A probe report by the top public health body of the U.S., Centre for Disease Control, into the death of children in The Gambia due to kidney injury, has suggested a strong link between these deaths and consumption of allegedly contaminated cough syrup manufactured by India-based Maiden Pharmaceuticals.
A CDC report released on Friday said, “This investigation strongly suggests that medications contaminated with Diethylene Glycol [DEG] or Ethylene Glycol [EG] imported into The Gambia led to this Acute Kidney Injury (AKI) cluster among children.”
The CDC report is the third such evidence to link cough syrups manufactured in India to the deaths. Earlier, the World Health Organization (WHO) in the same case had stated that it had found DEG and EG, two industrial chemicals in tested samples in the range of 1% to 21.3%. Before this, an investigation by The Gambian parliament had said Maiden Pharma ‘should be held accountable.’
The Indian government, however, maintains that when it collected control samples from the pharma company of the same batch that was exported to The Gambia it found no contamination. “We had also requested that a team of Indian officials go to The Gambia to investigate the case, but we have been disallowed by The Gambia from conducting the probe,” a senior Health Ministry official told The Hindu.
The Indian Health Ministry has not issued any official response to the U.S.-CDC probe. Health officials have claimed it to be ‘a political ploy.’
Between July and Septmber last year, The Gambian Ministry of Health had identified that 78 children developed sudden kidney failure and up to 66 (85%) of them died. The Gambia had requested help from CDC experts to help investigate the situation.
The CDC report states that June 21 was chosen as a start date for the investigation because medications (allegedly contaminated cough syrup) suspected to cause the deaths were imported in The Gambia on that day. Up to 56 patients met the criteria for investigation and were included in the CDC analysis.
These children had developed fever, vomiting, diarrhoea, loss of appetite and an inability to pass urine. The report said that most children died within 11 days of experiencing symptoms.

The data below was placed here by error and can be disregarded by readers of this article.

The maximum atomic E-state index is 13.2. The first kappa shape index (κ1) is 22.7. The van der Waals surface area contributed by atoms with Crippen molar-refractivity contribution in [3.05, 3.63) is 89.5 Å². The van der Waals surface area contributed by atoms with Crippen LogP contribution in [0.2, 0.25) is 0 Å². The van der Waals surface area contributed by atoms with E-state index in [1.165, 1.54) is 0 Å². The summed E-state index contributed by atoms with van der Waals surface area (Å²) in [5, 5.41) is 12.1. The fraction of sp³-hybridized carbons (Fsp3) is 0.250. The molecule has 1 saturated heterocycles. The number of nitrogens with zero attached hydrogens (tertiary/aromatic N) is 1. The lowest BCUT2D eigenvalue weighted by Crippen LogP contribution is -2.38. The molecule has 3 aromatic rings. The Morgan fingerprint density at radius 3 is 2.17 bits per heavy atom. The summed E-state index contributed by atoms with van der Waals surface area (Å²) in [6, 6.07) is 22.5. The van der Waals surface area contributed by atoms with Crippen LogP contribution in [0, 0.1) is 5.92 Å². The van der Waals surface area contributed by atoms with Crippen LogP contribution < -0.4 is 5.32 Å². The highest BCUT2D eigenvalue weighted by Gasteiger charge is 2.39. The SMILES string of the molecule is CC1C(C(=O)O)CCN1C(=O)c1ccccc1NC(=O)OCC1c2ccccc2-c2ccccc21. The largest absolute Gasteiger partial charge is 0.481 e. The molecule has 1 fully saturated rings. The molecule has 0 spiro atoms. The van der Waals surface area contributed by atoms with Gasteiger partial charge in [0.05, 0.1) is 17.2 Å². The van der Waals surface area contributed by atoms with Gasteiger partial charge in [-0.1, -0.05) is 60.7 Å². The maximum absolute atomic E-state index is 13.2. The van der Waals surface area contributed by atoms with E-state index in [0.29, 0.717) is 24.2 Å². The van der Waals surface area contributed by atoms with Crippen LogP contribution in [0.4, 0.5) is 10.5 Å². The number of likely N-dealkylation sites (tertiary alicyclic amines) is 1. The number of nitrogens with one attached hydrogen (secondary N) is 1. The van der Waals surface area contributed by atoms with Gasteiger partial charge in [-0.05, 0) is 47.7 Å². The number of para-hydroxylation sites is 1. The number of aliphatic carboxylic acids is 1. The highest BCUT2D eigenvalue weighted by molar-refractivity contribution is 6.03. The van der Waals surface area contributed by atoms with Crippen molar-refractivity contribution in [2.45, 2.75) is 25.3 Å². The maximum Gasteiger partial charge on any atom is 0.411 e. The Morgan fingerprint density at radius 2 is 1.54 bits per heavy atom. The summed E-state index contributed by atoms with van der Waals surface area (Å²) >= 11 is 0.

The CDC team of experts interviewed caregivers of affected children who said they had given the affected children a prescription or over-the-counter cough syrup-based medication before their kids were unable to pass urine.
The CDC report pointed out that a single international manufacturer (Maiden Pharma) that produced a syrup-based medication was reported in 8 of 14 interviews in which caregivers identified the manufacturer name or at least one medication administered to their child before hospitalisation.
The report further added that lab analysis of 23 medication samples conducted by The Gambia’s Ministry of Health and the WHO confirmed that four products from Maiden Pharmaceuticals in Haryana contained DEG and EG.
Based on records from The Gambia’s Medicines Control Agency, all medications that tested positive for DEG and EG were imported into The Gambia on June 21, 2022, shortly before the occurrence of the first AKI cases.
The report says that in past DEG outbreaks, manufacturers have been suspected of substituting DEG in the place of more expensive, pharmaceutical-grade solvents, adding that testing of lab samples has supported the fact that contaminated medical syrups led to a cluster outbreak of AKI cases.
It adds, “Further support for a toxic etiology includes the wide geographic distribution of cases in the country (six of seven health regions), a common pharmaceutical manufacturer of medications reported to have been used by many patients... This intoxication appears to have only affected children, likely because medications in syrup form are most commonly used for children in The Gambia.”
This likely poisoning event highlights the potential public health risks posed by the inadequate quality management of pharmaceutical exports, highlights the CDC report. It warns against the risks of inadequate regulatory structures which make the sale of medicines from international markets a high-risk activity especially in low-resource settings like The Gambia.
“Medications for export might be subject to less rigorous regulatory standards than those for domestic use. Simultaneously, low-resource countries might not have the human and financial resources to monitor and test imported drugs,” the CDC report stated.